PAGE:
Home, the latest animated feature from Dreamworks Animation, producers of the Shrek, Madagascar, and How to Train Your Dragon franchises, might seem at first a rather bland kids' movie. It seems like a quirky kids' book, Adam Rex's The True Meaning of Smekday, has been flattened out into another generic, cookie-cutter computer-animated tale.
The story of a little girl, her cat, and the alien that befriends her, Home mashes up the road trip movie with the "alien best friend" movie — like Toy Story with E.T. It's nothing you haven't seen before — and the opening montage, which seems to gloss over some horrifying plot points with pop music and Jim Parsons (of Big Bang Theory fame) at his Jim Parsons-iest, doesn't promise a great film.
But by the end, you may be surprised at just how much the relationship between alien Oh (Parsons) and little girl Tip (pop star Rihanna) has affected you.
What's also kind of fascinating about Home is that it directly confronts some of the most horrific parts of human history in a kid-friendly way. And this isn't buried deep down in the subtext. Home is really wrestling with things like colonialism and the legacy of America's treatment of Native Americans in the context of a brightly colored, peppily scored alien invasion tale.
So here are some unusually dark conversations you can have with your kids after Home's credits roll.
1) The long shadow of colonialism
At the center of Home are the Boov, an alien race that travels the universe, staying one step ahead of the Gorg, a race bent on the destruction of the Boov.
But in their attempts to protect their existence, the Boov will invade other planets, displace the native population, and declare themselves the great protectors and benefactors of those other species. They even change the name of Earth to "Smekland" after their Captain Smek (a horribly overacting Steve Martin).
This is, literally, the legacy of colonialism on planet Earth. A supposedly more "civilized" population moves into another land and comes into conflict with the people already living there — often forcing them into a subjugation the invaders think is somehow better for those living under it.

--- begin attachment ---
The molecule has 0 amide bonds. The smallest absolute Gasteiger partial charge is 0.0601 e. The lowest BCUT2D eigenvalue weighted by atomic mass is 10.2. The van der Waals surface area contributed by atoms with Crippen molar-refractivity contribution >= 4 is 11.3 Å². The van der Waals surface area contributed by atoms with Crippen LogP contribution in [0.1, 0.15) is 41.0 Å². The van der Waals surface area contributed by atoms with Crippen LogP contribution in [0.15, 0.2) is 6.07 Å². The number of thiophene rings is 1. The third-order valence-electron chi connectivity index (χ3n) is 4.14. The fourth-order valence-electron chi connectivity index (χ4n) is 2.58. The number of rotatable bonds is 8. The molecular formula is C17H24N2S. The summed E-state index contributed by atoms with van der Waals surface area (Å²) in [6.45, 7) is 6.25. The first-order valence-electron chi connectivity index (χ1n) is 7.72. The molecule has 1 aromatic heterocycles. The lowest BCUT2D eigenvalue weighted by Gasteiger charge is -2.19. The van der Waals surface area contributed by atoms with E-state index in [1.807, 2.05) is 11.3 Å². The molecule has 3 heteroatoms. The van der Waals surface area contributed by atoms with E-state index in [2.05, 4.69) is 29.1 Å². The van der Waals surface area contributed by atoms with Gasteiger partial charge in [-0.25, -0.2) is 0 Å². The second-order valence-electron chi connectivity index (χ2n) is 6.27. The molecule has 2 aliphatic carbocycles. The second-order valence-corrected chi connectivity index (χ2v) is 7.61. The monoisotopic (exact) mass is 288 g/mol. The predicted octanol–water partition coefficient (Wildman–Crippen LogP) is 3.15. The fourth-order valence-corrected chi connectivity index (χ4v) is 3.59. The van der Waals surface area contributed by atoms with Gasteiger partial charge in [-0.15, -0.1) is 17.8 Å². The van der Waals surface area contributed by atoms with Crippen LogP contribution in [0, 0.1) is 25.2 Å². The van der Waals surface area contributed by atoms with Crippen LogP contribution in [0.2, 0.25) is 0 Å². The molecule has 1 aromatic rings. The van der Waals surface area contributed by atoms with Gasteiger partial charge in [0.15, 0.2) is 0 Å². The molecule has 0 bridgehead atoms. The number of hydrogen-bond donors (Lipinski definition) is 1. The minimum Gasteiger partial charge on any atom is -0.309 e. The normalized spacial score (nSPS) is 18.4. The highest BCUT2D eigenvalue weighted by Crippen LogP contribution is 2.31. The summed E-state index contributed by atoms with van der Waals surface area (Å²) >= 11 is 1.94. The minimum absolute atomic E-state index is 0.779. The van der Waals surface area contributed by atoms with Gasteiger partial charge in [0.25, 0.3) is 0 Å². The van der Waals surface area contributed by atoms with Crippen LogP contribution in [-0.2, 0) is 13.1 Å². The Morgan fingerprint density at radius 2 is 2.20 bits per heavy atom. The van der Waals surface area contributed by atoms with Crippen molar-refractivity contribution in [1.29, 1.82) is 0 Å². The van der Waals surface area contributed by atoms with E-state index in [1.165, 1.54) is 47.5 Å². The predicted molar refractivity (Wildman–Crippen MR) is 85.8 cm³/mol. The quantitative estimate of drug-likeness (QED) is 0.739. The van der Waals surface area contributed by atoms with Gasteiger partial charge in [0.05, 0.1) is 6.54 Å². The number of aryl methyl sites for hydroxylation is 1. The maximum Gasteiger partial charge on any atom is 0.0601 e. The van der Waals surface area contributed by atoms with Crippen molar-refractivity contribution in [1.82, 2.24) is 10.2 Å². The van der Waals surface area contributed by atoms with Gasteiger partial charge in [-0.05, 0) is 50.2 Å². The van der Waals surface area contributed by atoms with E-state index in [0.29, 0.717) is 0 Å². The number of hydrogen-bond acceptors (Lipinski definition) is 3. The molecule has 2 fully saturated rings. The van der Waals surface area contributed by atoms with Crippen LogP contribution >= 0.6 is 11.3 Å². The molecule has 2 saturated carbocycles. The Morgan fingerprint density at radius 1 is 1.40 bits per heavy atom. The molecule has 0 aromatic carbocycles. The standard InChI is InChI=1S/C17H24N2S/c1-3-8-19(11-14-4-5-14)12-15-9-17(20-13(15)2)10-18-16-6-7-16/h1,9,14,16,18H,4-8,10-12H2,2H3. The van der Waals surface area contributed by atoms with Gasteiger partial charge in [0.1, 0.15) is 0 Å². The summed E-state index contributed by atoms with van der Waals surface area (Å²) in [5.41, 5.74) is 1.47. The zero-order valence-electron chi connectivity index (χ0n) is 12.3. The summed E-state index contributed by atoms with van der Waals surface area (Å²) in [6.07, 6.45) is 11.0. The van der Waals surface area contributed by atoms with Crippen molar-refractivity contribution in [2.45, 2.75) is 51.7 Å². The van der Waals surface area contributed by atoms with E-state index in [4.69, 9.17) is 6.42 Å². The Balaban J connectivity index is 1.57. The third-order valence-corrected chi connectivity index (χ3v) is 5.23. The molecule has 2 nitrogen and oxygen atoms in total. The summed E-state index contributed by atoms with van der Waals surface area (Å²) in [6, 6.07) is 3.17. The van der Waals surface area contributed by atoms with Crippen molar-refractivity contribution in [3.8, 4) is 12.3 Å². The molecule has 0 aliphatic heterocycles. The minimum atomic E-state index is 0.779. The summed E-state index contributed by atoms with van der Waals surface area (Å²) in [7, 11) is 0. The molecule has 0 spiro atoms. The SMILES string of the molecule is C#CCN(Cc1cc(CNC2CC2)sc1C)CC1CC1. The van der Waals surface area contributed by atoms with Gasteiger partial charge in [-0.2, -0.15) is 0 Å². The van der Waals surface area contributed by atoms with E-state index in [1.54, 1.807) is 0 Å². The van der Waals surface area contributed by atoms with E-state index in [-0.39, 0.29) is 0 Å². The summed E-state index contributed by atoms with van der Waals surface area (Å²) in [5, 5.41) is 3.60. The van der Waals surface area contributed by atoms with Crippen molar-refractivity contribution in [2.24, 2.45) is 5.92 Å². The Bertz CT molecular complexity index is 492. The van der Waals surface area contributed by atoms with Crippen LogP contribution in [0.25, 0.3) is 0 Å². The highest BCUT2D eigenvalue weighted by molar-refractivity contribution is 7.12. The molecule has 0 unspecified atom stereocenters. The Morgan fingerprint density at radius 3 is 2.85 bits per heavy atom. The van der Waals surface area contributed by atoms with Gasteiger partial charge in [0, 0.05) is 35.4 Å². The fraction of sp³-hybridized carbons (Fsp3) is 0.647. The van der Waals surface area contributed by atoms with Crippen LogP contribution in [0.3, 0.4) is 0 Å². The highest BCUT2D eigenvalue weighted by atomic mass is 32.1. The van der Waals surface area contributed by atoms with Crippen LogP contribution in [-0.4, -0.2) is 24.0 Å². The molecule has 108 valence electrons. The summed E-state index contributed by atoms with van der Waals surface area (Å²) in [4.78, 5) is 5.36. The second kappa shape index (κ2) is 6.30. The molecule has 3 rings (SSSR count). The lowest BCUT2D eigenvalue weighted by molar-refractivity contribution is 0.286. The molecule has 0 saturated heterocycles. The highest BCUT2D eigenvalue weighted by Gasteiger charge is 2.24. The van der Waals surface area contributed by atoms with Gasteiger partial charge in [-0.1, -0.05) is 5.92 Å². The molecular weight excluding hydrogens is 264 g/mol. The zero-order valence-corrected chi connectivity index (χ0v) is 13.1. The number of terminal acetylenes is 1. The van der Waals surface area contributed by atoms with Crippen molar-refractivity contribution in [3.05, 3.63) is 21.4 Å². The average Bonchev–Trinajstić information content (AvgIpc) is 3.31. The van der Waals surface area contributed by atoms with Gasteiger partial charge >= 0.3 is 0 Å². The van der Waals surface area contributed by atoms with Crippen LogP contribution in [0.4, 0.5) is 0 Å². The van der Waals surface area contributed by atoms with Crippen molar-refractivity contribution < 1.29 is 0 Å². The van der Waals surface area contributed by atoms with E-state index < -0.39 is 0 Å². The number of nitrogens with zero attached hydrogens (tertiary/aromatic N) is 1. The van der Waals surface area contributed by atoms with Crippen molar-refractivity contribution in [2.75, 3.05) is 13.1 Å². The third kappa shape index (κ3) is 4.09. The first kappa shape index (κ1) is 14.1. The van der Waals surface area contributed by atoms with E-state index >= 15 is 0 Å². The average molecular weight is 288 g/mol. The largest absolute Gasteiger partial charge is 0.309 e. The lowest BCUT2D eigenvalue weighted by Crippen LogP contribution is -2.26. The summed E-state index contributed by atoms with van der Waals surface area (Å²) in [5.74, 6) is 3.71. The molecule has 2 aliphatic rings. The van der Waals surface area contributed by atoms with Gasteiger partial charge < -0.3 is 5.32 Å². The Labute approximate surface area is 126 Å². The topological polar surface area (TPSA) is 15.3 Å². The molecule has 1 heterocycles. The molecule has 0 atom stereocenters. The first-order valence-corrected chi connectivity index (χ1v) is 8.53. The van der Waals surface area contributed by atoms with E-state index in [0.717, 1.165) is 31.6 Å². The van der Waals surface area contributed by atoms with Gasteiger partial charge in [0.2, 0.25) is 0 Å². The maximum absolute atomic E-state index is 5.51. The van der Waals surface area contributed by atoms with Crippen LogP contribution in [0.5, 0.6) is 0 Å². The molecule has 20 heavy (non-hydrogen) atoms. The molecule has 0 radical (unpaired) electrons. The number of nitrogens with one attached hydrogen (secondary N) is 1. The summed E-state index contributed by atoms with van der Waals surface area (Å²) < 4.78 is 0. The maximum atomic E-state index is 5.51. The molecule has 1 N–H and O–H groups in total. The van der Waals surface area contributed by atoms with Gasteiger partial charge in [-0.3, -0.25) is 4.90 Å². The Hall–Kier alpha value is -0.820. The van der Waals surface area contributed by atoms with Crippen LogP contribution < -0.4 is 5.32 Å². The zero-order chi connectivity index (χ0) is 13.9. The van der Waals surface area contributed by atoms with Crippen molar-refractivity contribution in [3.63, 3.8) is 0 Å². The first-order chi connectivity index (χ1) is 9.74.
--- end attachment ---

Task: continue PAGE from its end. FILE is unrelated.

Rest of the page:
What sets this apart from other alien invasion tales is the way the Boov really do seem to think they've done humanity a huge favor just by showing up. And the film puts a giant spotlight on this particular theme in one of its best scenes, when Oh and Tip have a conversation about how she feels about the Boov's invasion while the two are hovering above the Atlantic Ocean in a floating car. (Hey, it is a science fiction movie.)
The gorgeous reflection of the car and the starlight on the placid ocean surface — reminiscent of Ang Lee's Life of Pi — underlines the movie's major theme: empathy. At the center of the film is the idea that the best thing you can do to be a better person is try to imagine how your actions impact other people.
To colonize people, you have to see them as somehow less than you — and that cuts against empathy at its core.
2) The placement of Native Americans on reservations
When the Boov arrive on Earth, they suck up all humans into their ships and deposit them in a giant city called "HappyHumansTown" in the middle of Australia. (Tip is missed because her cat clings to her head, thus causing the Boov to mistake her for a feline.) The Boov, again, think this is doing humanity a favor. Humans are less enthusiastic.